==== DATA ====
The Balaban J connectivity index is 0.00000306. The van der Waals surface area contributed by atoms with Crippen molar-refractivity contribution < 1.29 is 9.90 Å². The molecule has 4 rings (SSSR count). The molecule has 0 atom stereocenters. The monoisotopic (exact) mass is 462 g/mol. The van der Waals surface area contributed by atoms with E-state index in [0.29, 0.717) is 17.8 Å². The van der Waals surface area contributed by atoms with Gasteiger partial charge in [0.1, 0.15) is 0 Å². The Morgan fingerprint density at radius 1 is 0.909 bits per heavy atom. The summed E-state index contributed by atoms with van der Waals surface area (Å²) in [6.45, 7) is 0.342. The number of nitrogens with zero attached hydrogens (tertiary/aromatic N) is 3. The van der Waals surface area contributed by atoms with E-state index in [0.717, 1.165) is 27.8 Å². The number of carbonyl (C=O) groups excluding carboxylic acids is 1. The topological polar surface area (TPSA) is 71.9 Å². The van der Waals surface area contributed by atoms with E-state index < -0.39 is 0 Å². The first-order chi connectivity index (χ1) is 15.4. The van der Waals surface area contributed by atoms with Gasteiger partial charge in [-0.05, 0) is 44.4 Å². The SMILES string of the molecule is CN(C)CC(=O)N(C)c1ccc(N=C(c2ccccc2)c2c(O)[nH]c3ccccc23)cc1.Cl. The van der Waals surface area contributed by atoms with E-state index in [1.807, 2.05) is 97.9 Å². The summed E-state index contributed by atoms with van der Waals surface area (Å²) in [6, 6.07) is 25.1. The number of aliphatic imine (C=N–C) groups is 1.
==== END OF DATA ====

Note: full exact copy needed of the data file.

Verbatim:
The Balaban J connectivity index is 0.00000306. The van der Waals surface area contributed by atoms with Crippen molar-refractivity contribution < 1.29 is 9.90 Å². The molecule has 4 rings (SSSR count). The molecule has 0 atom stereocenters. The monoisotopic (exact) mass is 462 g/mol. The van der Waals surface area contributed by atoms with E-state index in [0.29, 0.717) is 17.8 Å². The van der Waals surface area contributed by atoms with Gasteiger partial charge in [0.1, 0.15) is 0 Å². The Morgan fingerprint density at radius 1 is 0.909 bits per heavy atom. The summed E-state index contributed by atoms with van der Waals surface area (Å²) in [6.45, 7) is 0.342. The number of nitrogens with zero attached hydrogens (tertiary/aromatic N) is 3. The van der Waals surface area contributed by atoms with E-state index in [0.717, 1.165) is 27.8 Å². The number of carbonyl (C=O) groups excluding carboxylic acids is 1. The topological polar surface area (TPSA) is 71.9 Å². The van der Waals surface area contributed by atoms with E-state index < -0.39 is 0 Å². The first-order chi connectivity index (χ1) is 15.4. The van der Waals surface area contributed by atoms with Gasteiger partial charge in [-0.05, 0) is 44.4 Å². The SMILES string of the molecule is CN(C)CC(=O)N(C)c1ccc(N=C(c2ccccc2)c2c(O)[nH]c3ccccc23)cc1.Cl. The van der Waals surface area contributed by atoms with E-state index in [1.807, 2.05) is 97.9 Å². The summed E-state index contributed by atoms with van der Waals surface area (Å²) in [6, 6.07) is 25.1. The number of aliphatic imine (C=N–C) groups is 1.